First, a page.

Conclusion.

Traveling with your dog is a wonderful opportunity to create lasting memories. Thankfully, several airlines have recognized the importance of having the option of dogs flying in cargo. These airlines, along with the IATA, have established comprehensive pet policies to ensure dogs travel safely in cargo. Whether you choose Delta, Lufthansa, American Airlines, or TUI Fly, you can rest assured that your dog will be treated with care and enjoy a safe and comfortable journey by your side.



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Rabies Vaccine Side Effects in Dogs: What’s Normal and What’s Not?

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While the rabies vaccine is generally safe, it’s important for dog owners to be aware of potential side effects. In this article, we will explore the common side effects of the rabies vaccine in dogs and how to mitigate them. We will also share the rare but serious side effects of the vaccination and when you should get in contact with your vet. 


What is rabies?

Rabies is a fatal disease caused by the Lyssavirus. It can infect all mammals, including dogs and humans. The Centers for Disease Control and Prevention reports approximately 5,000 cases of rabies in animals each year. 

In the US, there are five types of rabies prevalent in fox, raccoon, skunk, canine (coyote and dog), and bat populations. All five types are transmissible to dogs and almost always result in death once symptoms manifest. Rabies is transmitted through bites from infected animals, primarily through saliva or mucous membranes, and primarily affects the nervous system.

The following are symptoms of rabies in dogs:

  • Vicious, erratic behavior (the classic form)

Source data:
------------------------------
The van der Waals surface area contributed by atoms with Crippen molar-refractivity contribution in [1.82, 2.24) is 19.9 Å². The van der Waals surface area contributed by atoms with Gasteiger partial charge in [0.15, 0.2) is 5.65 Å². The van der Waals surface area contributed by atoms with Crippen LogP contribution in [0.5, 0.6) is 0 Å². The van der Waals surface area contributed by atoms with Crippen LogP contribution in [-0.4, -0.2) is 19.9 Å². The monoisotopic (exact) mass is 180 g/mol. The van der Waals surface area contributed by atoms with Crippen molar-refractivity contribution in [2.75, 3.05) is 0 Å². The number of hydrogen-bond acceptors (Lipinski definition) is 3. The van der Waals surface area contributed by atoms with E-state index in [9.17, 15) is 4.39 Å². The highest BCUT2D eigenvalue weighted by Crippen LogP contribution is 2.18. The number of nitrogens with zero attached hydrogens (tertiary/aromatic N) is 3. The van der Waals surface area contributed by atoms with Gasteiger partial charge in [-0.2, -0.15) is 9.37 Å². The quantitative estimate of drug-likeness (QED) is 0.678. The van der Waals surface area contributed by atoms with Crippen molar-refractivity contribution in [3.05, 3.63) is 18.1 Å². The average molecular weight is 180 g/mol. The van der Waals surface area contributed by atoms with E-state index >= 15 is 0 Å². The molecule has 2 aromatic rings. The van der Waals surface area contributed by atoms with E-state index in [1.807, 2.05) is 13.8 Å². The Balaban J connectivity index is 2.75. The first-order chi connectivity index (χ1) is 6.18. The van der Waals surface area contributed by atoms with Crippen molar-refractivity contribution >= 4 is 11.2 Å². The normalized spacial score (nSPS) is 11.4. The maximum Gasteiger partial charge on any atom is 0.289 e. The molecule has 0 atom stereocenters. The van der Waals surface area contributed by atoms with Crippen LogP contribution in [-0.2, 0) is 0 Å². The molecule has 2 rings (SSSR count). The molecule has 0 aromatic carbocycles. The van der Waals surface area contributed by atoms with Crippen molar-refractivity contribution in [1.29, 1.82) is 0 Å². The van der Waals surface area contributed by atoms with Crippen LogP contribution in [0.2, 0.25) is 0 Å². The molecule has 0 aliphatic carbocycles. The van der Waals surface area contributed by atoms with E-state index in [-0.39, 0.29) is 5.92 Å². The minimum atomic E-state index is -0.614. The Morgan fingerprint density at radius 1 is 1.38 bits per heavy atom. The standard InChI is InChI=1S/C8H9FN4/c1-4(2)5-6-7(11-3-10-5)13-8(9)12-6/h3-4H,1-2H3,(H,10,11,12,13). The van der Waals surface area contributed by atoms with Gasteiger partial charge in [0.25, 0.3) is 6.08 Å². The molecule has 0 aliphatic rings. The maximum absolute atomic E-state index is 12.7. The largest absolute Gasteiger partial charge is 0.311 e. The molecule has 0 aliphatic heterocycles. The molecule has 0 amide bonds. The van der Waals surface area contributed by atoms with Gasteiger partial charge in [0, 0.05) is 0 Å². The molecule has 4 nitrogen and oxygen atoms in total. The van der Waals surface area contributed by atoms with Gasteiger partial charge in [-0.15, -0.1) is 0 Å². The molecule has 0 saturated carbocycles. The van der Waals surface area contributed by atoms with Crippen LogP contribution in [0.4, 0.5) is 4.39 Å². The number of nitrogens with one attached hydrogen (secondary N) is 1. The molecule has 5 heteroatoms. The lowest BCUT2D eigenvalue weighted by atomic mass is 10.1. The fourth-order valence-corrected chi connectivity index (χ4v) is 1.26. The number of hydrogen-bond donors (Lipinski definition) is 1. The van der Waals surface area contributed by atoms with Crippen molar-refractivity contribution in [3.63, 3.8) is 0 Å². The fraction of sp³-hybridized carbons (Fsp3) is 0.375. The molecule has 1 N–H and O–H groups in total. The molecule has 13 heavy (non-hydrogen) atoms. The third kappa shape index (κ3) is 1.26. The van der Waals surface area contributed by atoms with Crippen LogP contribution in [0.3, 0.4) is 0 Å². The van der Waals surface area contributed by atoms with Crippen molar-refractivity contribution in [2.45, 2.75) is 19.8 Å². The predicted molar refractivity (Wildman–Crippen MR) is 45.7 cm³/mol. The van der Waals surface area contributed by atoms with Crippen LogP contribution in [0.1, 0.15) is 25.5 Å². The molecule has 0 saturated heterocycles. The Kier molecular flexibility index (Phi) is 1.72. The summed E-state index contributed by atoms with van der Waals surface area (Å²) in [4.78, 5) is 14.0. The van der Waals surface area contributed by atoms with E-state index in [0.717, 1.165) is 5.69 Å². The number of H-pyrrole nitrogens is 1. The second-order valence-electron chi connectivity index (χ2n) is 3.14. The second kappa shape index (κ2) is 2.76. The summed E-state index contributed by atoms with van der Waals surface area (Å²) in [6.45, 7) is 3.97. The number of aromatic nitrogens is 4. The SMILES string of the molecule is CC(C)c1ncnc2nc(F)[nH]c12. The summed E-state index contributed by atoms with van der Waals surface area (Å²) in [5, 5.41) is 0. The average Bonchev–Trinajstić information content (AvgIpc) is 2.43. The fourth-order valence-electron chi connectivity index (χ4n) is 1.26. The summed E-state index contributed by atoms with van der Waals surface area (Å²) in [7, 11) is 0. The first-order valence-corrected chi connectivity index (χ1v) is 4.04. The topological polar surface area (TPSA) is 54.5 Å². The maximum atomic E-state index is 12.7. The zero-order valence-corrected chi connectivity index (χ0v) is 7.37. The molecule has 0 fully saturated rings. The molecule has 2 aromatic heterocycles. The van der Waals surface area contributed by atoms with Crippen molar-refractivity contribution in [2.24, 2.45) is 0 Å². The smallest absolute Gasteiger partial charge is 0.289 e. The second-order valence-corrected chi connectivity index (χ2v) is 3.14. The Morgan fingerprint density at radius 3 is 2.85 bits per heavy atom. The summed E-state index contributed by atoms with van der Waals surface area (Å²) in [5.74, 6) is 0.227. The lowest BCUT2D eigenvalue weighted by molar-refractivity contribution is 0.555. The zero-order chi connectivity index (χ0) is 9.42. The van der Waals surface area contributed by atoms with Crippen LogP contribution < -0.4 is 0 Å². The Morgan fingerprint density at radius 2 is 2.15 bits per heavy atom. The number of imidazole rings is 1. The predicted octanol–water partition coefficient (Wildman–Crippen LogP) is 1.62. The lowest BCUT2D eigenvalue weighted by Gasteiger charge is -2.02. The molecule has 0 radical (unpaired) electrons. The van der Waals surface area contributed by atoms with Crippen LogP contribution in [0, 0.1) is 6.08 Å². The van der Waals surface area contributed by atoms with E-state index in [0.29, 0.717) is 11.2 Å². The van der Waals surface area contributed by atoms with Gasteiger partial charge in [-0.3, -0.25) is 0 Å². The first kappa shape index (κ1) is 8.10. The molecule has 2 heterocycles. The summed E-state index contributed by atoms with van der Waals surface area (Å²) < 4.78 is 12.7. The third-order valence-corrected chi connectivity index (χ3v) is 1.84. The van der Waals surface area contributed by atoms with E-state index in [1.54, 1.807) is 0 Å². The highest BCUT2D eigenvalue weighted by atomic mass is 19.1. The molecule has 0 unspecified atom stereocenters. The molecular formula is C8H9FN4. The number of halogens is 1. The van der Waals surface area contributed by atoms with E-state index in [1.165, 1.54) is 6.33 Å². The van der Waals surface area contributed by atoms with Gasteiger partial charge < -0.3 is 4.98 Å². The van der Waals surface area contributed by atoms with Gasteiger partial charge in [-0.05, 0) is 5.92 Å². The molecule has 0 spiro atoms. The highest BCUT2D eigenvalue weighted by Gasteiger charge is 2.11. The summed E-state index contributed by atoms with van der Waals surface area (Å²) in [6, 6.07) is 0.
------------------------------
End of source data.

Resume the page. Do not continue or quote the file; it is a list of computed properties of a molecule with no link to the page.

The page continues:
• Foaming at the mouth
  • Heightened sensitivity to visual and auditory stimuli
  • Weakness
  • Paralysis
  • Death from respiratory failure

Once symptoms appear, rabies generally results in death in 3 to 8 days. There is no treatment for rabies. The good news is this disease can be easily prevented via a rabies vaccine for dogs.


Does my dog need the rabies vaccine?

It depends on where you and your dog live, and whether you are planning on doing some traveling. If you live in a country or territory where rabies still exists, like the US for example, then absolutely! In fact, in many places dogs are legally required to get the rabies vaccine.

Alternatively, if you are planning on traveling with your dog, then a rabies vaccination will be required. Many countries and airlines require dogs to be vaccinated against rabies before export and import. 

Related postHow Often Does a Dog Need a Rabies Shot?


Common Rabies Vaccine Side Effects in Dogs.

The rabies vaccine is a crucial tool in preventing the spread of this deadly disease, but like any medical intervention, dogs can experience side effects. It is essential to remember that most dogs experience no adverse reactions to the vaccine. However, in some cases, dogs may exhibit the following mild to moderate side effects after their rabies vaccine:

Localized Reactions.

It is not uncommon for dogs to experience temporary swelling, tenderness, or discomfort at the site of the injection. The swelling occurs as a result of the body’s immune response to the vaccine. 

To help alleviate swelling and discomfort, you can apply a cold compress or ice pack wrapped in a cloth to the injection site for short durations. This can help reduce inflammation and provide some relief. It is important not to apply ice directly to the skin as it may cause cold burns.

In most cases, the swelling will resolve on its own within a few days. However, if the swelling persists, worsens, or is accompanied by other concerning symptoms, it is advisable to consult with your veterinarian for further evaluation.

Mild Allergic Reactions.